Association of Little cherry virus 1 with Shirofugen stunt disease
Shirofugen stunt is a syndrome of flowering cherry (Prunus serrulata cv. ‘Shirofugen’) grafted on sweet or sour cherry (P. avium, P. cerasus) which is also used as a woody indicator during virus indexing. This syndrome is characterized by strong rosetting with dwarfed and deformed leaves, reduced vigour, gradual necrosis at the graft union, and plant dieback after a few vegetative cycles. The graft transmissibility of the disease and the symptomatology strongly suggested a viral etiology but the causal agent remained unknown. Recent molecular studies (using advanced sequencing techniques) suggest that Little cherry virus 1 (Closteroviridae, LChV1 – EU Annexes) is associated with this disease, as it was the only viral agent being detected in diseased plants. However, it is acknowledged that further research is needed to demonstrate that LChV1 is indeed the causal agent. Interestingly, it is noted that other studies had also tentatively associated LChV1 with Kwanzan stunting, a syndrome which has been observed in another flowering cherry (P. serrulata cv. ‘Kwanzan’) used as a woody indicator.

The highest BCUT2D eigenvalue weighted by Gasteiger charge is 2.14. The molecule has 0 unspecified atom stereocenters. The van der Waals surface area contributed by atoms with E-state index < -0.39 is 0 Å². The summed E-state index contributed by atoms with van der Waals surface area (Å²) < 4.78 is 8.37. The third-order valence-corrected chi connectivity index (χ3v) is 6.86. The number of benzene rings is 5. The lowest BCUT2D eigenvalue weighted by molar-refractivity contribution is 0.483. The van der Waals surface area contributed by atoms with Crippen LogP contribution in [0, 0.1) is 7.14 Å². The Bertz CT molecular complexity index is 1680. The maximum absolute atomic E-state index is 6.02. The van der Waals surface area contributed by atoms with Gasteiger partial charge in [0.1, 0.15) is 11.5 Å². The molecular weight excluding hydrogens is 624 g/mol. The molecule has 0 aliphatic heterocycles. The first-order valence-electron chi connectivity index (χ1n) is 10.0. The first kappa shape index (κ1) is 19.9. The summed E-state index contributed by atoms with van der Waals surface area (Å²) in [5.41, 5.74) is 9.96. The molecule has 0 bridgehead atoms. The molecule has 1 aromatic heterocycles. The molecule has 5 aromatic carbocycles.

Candresse T, Marais A, Faure C, Gentit P (2013) Association of Little cherry virus 1 (LChV1) with the Shirofugen stunt disease and characterization of the genome of a divergent LChV1 isolate. Phytopatholoy 103(3), 293-298.